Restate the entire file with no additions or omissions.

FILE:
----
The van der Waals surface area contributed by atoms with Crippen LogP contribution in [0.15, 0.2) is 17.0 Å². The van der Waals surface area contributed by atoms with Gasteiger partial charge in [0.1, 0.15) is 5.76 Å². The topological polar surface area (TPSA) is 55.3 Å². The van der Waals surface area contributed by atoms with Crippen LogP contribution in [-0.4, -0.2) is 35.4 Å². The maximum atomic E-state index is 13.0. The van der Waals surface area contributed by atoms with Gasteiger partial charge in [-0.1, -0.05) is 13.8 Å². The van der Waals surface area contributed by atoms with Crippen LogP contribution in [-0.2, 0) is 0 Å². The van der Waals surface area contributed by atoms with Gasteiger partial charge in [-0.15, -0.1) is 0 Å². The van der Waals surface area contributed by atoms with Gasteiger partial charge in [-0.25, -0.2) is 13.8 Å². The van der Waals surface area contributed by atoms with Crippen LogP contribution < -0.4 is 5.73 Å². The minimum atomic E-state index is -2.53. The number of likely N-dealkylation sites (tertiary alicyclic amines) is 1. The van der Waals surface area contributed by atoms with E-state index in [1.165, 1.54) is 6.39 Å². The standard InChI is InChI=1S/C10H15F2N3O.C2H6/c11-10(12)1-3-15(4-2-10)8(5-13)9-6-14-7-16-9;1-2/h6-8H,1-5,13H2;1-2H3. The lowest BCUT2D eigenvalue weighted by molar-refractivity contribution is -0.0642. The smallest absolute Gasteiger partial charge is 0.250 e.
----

The van der Waals surface area contributed by atoms with Crippen LogP contribution in [0.15, 0.2) is 17.0 Å². The van der Waals surface area contributed by atoms with Gasteiger partial charge in [0.1, 0.15) is 5.76 Å². The topological polar surface area (TPSA) is 55.3 Å². The van der Waals surface area contributed by atoms with Crippen LogP contribution in [-0.4, -0.2) is 35.4 Å². The maximum atomic E-state index is 13.0. The van der Waals surface area contributed by atoms with Gasteiger partial charge in [-0.1, -0.05) is 13.8 Å². The van der Waals surface area contributed by atoms with Crippen LogP contribution in [-0.2, 0) is 0 Å². The van der Waals surface area contributed by atoms with Gasteiger partial charge in [-0.15, -0.1) is 0 Å². The van der Waals surface area contributed by atoms with Gasteiger partial charge in [-0.25, -0.2) is 13.8 Å². The van der Waals surface area contributed by atoms with Crippen LogP contribution < -0.4 is 5.73 Å². The minimum atomic E-state index is -2.53. The number of likely N-dealkylation sites (tertiary alicyclic amines) is 1. The van der Waals surface area contributed by atoms with E-state index in [1.165, 1.54) is 6.39 Å². The standard InChI is InChI=1S/C10H15F2N3O.C2H6/c11-10(12)1-3-15(4-2-10)8(5-13)9-6-14-7-16-9;1-2/h6-8H,1-5,13H2;1-2H3. The lowest BCUT2D eigenvalue weighted by molar-refractivity contribution is -0.0642. The smallest absolute Gasteiger partial charge is 0.250 e.